Unikernels and The End of the General Purpose Operating SystemNov 12, 2016 · 2 minute read
The previous post went into why I think the days of the general purpose operating system (for servers) are numbered. But one interesting area I didn’t comment on (but did talk about in the talk of the same name) was Unikernels.
It’s all about cost
One of the topics I didn’t really touch on in discussing the end of the generally purpose operating system was cost. Historically, maintaining a general purpose operating system has been a costly endeavour, something only the largest companies or communities could sustain by themselves. Think Red Hat, Oracle, Microsoft, Sun, IBM, Debian, etc. The result of that is the assumption when building software that you should target one or more of a small number of operating systems. In doing so you’re ceding some ground, and likely some revenue, to another vendor. You’re also stuck with any underlying limitations of that OS as well as its release cadence. And invariably you’re also stuck with the multiplying support cost of supporting your software on multiple versions of that OS over time.
I would posit that up until relatively recently the cost of that support burden was hugely outweighted by the cost of maintaining an actual operating system. But that’s now changing, as I outlined in the previous post. Now a small or medium sized software company (be it CoreOS, Rancher, Docker, Pivotal, etc.) can build and maintain it’s own operating system as well. This is very much about the rising level of abstraction - all of the above leverage the huge efforts that go into the Linux kernel and into other projects like systemd (CoreOS) or Alpine (Docker’s Moby) for instance.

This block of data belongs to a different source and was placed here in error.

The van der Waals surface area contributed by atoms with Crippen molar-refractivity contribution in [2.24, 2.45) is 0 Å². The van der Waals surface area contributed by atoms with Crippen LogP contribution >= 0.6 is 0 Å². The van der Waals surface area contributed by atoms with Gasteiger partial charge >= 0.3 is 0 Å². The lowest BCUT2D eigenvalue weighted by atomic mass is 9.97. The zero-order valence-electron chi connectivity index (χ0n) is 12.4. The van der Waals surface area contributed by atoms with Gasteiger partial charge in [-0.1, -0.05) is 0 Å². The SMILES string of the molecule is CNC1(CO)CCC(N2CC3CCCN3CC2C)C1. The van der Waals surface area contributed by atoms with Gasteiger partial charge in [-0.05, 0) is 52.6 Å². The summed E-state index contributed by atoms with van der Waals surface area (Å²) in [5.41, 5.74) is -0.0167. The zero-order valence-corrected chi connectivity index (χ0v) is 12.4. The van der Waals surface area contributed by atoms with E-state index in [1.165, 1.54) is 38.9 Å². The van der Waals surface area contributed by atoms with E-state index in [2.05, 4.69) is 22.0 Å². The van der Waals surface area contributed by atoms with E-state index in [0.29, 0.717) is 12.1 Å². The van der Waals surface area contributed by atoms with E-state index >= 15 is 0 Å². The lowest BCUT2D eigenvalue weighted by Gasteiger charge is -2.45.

But where do Unikernels fit into this narrative? I’d argue that they represent the fulfilment of this democratization. If building and maintaining a traditional OS is only possible for the largest of companies, and building and maintaining a more special-purpose OS (say for running containers, or a storage device) is cost-effective for medium sized softare companies, then Unikernels will allow anyone to build their own single-purpose operating systems.
There are other technical reasons for (and against) Unikernels as an approach but most focus on the technical. I think the economic side is worth some consideration too. And not just the typical development and support costs, but the ability to own the end-to-end unit of software has lots of benefits, and Unikernels may make those benefits available to everyone, including small organisations and individuals.